GraphQL with Micronaut

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GraphQL is an open-source query language that is getting a lot of popularity in the last years and brings some new ways to access information. Because of that, GraphQL is gaining traction among developers due to its flexibility to query and retrieve data. Together with the Micronaut Framework, Software Engineers can deliver value fast and in a decoupled way.

a group of bubbles
Photo by DeepMind

In this article, we will see the incipient power of GraphQL by creating a simple Micronaut-based GraphQL server from the scratch. Engage!

About GraphQL

What GraphQL is? From the official website:

GraphQL is a query language for APIs and a runtime for fulfilling those queries with your existing data. GraphQL provides a complete and understandable description of the data in your API, gives clients the power to ask for exactly what they need and nothing more, makes it easier to evolve APIs over time, and enables powerful developer tools.
GraphQL Logo
GraphQL logo. Source

Facebook started GraphQL development in 2012 and released it in 2015. GraphQL was moved on 7 November 2018 to the newly established GraphQL Foundation, hosted by the non-profit Linux Foundation.


You can find the original specification of GraphQL, the one created by Facebook, in this link.

This language, created by Facebook (now Meta), provides a web API approach in which clients define the structure of the data to be returned by the server. And this is one of the most important benefits I see in GraphQL in comparison to REST; if the client needs less or more data, with REST you have to change the Data Transfer Object (DTO) in both the server and client, but with GraphQL there is no need; the client asks for what it wants.

We could list 3 main important characteristics that could help you, as a developer, decide if this technology helps you to solve your case

  • Permits the client to define exactly what data it is interested in.
  • It could be used to get data from multiple data sources and join them in one single response.
  • It uses a type system to describe data.

Use Case

After the introduction to the technology (not doing about Micronaut, since I did in other articles), let’s define the use case we want to solve. Let’s go with something very basic.

We have a storage of content. That content is defined by a set of attributes and, one of them, is able to store a JSON value. We need an API that is able to browse that content.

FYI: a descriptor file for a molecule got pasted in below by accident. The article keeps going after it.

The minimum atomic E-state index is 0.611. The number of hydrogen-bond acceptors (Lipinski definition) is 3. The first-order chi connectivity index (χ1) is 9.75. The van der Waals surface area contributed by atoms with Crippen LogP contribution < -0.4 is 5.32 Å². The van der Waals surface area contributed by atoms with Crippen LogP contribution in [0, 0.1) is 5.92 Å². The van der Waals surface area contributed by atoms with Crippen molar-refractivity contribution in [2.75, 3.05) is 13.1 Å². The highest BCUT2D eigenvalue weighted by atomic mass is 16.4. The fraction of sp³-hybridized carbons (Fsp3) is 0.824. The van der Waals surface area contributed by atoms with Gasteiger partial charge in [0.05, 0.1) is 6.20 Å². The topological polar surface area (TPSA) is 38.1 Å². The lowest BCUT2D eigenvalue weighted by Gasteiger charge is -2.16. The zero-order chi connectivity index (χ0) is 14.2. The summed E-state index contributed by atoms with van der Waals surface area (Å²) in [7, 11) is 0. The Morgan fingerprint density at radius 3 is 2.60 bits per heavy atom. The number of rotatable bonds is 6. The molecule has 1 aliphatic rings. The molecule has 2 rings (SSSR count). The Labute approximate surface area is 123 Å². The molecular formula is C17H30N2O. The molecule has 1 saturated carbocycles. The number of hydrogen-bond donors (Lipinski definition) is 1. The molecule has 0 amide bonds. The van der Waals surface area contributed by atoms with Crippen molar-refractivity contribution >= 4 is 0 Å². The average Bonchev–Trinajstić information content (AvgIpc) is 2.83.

Data Model

Micronaut GraphQL Server

Finally! Some coding. What we are going to do is create a Micronaut-based application that exposes a GraphQL API and such API allows us to search by Content ID. Please note that you can find the whole code in this GitHub.

Let’s create the app

mn create-app com.marcosflobo.graphql-server --build=gradle --lang=java
In case you do not have the mn command installed, you can go to the Micronaut Launch, add the GraphQL feature, and download the project.

Create GraphQL Schema

All right! we have the application loaded in our favorite IDE, now, first things first. We have to create our GraphQL schema, based on the information we want to expose. In a Micronaut project, we can create this file in src/main/resources directory.

type Content {
    id: ID
    title: String
    content: ContentJSON

type ContentJSON {
    text: String
    imgurl: String

type Query {
    contentById(id: ID): Content

As you can see, following the GraphQL syntax, we have 2 types, since we have 2 linked objects. In the end, I add the query Type, so we expose a way to query our data from the GraphQL API.

Data Fetcher

I will not bother you with the creation of the data model. You have it here. Basically, you have to create the classes (annotated with @Instrospective) to model as it’s in the GraphQL schema. Just for you get not get surprised, you can find here how our repository layer (storage) looks like. Let’s jump now to the important part: the data fetchers.

Data fetchers can be also known as “Resolvers”. A “Resolver” function is a place where GraphQL finds out the type or the field and gets its value from the configured database/s, cache, other APIs, etc, and returns data back to the client.

With a Data Fetcher, we bind the GraphQL schema, and our domain model and execute the appropriate queries in our datastore to retrieve the requested data. Let’s see the code and later I explain a couple of important points.

import com.marcosflobo.model.Content;
import com.marcosflobo.repository.DbRepository;
import graphql.schema.DataFetcher;
import jakarta.inject.Singleton;

public class GraphQLDataFetchers {

  private final DbRepository dbRepository;

  public GraphQLDataFetchers(DbRepository dbRepository) {
    this.dbRepository = dbRepository;

  public DataFetcher<Content> getContentBydIdDataFetcher() {
    return dataFetchingEnvironment -> {

      String id = dataFetchingEnvironment.getArgument("id");
      return dbRepository.findAllContents()